China to investigate U.S., South Korean solar materials imports
By Michael Martina and Leonora Walet
BEIJING/HONG KONG (Reuters) - China will open investigations into imported U.S. and South Korean solar-grade polysilicon, the country's trade ministry said on Friday, in the latest instance of growing tensions between major solar manufacturers.
The Ministry of Commerce said that it would open anti-dumping and anti-subsidy probes on U.S. imported polysilicon, as well as an anti-dumping probe on South Korean imports of the raw materials used to make solar products.
The ministry issued the decisions in two statements on its website, citing preliminary evidence from several companies -- GCL Poly-Energy Holdings, LDK Solar, and Daqo New Energy.
Chinese officials have threatened to impose trade duties on U.S. shipments of polysilicon if the U.S. moved to penalize Chinese solar companies.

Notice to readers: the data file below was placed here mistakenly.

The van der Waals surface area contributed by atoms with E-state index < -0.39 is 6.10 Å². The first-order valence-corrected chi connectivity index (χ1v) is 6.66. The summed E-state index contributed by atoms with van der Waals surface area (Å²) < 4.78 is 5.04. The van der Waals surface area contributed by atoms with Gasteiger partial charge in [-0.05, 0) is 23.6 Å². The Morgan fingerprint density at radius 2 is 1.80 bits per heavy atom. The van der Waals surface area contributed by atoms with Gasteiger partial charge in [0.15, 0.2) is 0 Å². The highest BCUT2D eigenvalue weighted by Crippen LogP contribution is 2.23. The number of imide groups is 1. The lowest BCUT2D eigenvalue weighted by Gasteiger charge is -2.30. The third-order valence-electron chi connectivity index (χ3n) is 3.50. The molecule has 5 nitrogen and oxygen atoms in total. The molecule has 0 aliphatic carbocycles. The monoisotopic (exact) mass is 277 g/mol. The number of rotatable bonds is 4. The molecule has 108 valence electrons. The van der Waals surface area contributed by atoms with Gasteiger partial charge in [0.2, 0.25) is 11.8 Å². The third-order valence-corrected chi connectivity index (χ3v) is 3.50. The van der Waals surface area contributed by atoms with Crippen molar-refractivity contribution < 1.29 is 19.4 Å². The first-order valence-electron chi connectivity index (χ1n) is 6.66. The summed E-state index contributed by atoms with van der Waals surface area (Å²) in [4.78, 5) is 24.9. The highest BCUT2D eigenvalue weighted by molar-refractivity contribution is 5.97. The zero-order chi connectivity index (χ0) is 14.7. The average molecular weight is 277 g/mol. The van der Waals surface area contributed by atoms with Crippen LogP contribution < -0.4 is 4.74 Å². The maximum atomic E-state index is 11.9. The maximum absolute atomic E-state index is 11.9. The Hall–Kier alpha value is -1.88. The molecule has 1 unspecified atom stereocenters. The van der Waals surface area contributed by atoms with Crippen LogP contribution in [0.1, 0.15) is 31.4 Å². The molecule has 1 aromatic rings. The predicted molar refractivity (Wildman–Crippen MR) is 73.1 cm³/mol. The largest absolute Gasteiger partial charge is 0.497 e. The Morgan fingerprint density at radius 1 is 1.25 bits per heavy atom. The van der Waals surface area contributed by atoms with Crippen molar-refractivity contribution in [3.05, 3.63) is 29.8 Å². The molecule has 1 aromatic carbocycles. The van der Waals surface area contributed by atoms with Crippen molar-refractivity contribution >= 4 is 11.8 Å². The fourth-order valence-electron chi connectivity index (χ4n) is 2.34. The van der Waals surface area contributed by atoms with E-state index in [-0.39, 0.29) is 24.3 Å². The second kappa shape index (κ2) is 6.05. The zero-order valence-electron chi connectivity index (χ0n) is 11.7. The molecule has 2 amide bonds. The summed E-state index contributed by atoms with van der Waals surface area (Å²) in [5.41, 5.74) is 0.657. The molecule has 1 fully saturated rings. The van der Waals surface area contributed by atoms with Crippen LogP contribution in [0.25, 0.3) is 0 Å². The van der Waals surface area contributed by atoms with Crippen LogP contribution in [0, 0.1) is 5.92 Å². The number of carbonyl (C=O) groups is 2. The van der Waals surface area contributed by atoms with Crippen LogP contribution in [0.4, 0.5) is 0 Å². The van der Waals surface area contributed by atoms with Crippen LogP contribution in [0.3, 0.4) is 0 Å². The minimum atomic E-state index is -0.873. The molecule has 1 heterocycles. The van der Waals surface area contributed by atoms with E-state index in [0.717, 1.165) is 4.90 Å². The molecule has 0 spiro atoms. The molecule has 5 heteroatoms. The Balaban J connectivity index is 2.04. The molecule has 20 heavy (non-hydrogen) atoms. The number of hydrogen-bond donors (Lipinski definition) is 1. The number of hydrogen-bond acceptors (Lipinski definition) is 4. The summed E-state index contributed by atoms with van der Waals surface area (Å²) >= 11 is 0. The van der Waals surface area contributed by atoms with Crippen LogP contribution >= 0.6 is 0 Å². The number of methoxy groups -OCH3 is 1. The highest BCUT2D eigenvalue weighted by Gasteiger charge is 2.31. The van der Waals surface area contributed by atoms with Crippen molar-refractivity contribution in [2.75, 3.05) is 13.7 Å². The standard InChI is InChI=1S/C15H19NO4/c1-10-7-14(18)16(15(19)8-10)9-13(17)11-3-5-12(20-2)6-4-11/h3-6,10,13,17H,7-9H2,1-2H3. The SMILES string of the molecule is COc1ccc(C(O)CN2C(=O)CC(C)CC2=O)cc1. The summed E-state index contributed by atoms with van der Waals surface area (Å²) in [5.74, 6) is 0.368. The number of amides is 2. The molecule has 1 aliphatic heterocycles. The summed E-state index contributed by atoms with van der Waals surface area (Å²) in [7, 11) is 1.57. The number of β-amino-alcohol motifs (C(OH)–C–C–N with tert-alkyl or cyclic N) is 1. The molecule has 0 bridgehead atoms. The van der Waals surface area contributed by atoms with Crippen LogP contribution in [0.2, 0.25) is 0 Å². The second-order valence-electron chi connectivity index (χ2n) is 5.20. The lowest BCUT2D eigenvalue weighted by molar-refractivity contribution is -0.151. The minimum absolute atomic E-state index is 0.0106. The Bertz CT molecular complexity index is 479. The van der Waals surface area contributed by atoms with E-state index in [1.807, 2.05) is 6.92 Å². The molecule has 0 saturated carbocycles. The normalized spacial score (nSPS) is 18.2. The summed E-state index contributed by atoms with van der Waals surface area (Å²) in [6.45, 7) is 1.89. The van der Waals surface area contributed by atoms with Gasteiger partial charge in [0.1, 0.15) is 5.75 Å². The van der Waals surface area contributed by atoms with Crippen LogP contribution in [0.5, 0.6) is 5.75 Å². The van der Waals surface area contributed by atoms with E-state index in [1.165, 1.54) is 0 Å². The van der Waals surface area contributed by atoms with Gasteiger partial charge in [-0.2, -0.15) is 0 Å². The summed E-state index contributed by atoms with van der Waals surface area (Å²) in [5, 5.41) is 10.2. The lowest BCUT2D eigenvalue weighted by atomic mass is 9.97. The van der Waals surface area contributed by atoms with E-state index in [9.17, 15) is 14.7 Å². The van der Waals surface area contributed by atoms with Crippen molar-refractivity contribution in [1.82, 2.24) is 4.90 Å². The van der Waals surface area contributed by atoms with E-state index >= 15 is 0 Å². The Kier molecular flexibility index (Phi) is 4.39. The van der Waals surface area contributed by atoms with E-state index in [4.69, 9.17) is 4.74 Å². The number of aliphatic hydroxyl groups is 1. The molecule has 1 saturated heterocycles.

Western solar companies have been at odds with their Chinese counterparts for years, alleging they receive lavish credit lines to offer modules at cheaper prices, while European players struggle to refinance.
China's move came a day after Germany's Environment Minister Peter Altmaier gave backing to German companies' efforts to launch anti-dumping proceedings in Europe. Germany is the world's largest solar market.
"I can tell you that I will support (Germany's solar companies)," Altmaier told German broadcaster ZDF. German firm SolarWorld has led calls for action against Asian cell and module makers.
Early this year, the United States put two new import duties totaling about 35 percent on solar equipment from China, citing the country's unfair support of its industry and illegal dumping of inventories in the U.S. market. Continued...